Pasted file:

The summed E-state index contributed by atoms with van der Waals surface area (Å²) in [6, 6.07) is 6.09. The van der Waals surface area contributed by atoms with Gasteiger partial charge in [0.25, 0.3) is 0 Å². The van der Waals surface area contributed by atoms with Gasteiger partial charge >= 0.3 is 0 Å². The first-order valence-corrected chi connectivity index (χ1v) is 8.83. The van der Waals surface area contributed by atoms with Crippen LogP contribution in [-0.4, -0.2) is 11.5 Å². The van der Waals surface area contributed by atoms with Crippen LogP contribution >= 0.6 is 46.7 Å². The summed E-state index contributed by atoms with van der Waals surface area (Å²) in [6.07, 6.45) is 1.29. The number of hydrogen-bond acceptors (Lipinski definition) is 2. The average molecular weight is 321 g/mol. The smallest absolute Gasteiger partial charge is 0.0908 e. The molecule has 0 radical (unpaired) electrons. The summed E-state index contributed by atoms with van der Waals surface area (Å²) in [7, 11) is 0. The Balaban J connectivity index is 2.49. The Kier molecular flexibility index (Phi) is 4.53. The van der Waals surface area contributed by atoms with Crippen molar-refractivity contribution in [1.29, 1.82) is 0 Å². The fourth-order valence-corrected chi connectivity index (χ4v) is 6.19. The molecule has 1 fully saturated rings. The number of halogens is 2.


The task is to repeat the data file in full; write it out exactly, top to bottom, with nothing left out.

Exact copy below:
The summed E-state index contributed by atoms with van der Waals surface area (Å²) in [6, 6.07) is 6.09. The van der Waals surface area contributed by atoms with Gasteiger partial charge in [0.25, 0.3) is 0 Å². The van der Waals surface area contributed by atoms with Gasteiger partial charge >= 0.3 is 0 Å². The first-order valence-corrected chi connectivity index (χ1v) is 8.83. The van der Waals surface area contributed by atoms with Crippen LogP contribution in [-0.4, -0.2) is 11.5 Å². The van der Waals surface area contributed by atoms with Crippen LogP contribution >= 0.6 is 46.7 Å². The summed E-state index contributed by atoms with van der Waals surface area (Å²) in [6.07, 6.45) is 1.29. The number of hydrogen-bond acceptors (Lipinski definition) is 2. The average molecular weight is 321 g/mol. The smallest absolute Gasteiger partial charge is 0.0908 e. The molecule has 0 radical (unpaired) electrons. The summed E-state index contributed by atoms with van der Waals surface area (Å²) in [7, 11) is 0. The Balaban J connectivity index is 2.49. The Kier molecular flexibility index (Phi) is 4.53. The van der Waals surface area contributed by atoms with Crippen molar-refractivity contribution in [1.29, 1.82) is 0 Å². The fourth-order valence-corrected chi connectivity index (χ4v) is 6.19. The molecule has 1 fully saturated rings. The number of halogens is 2.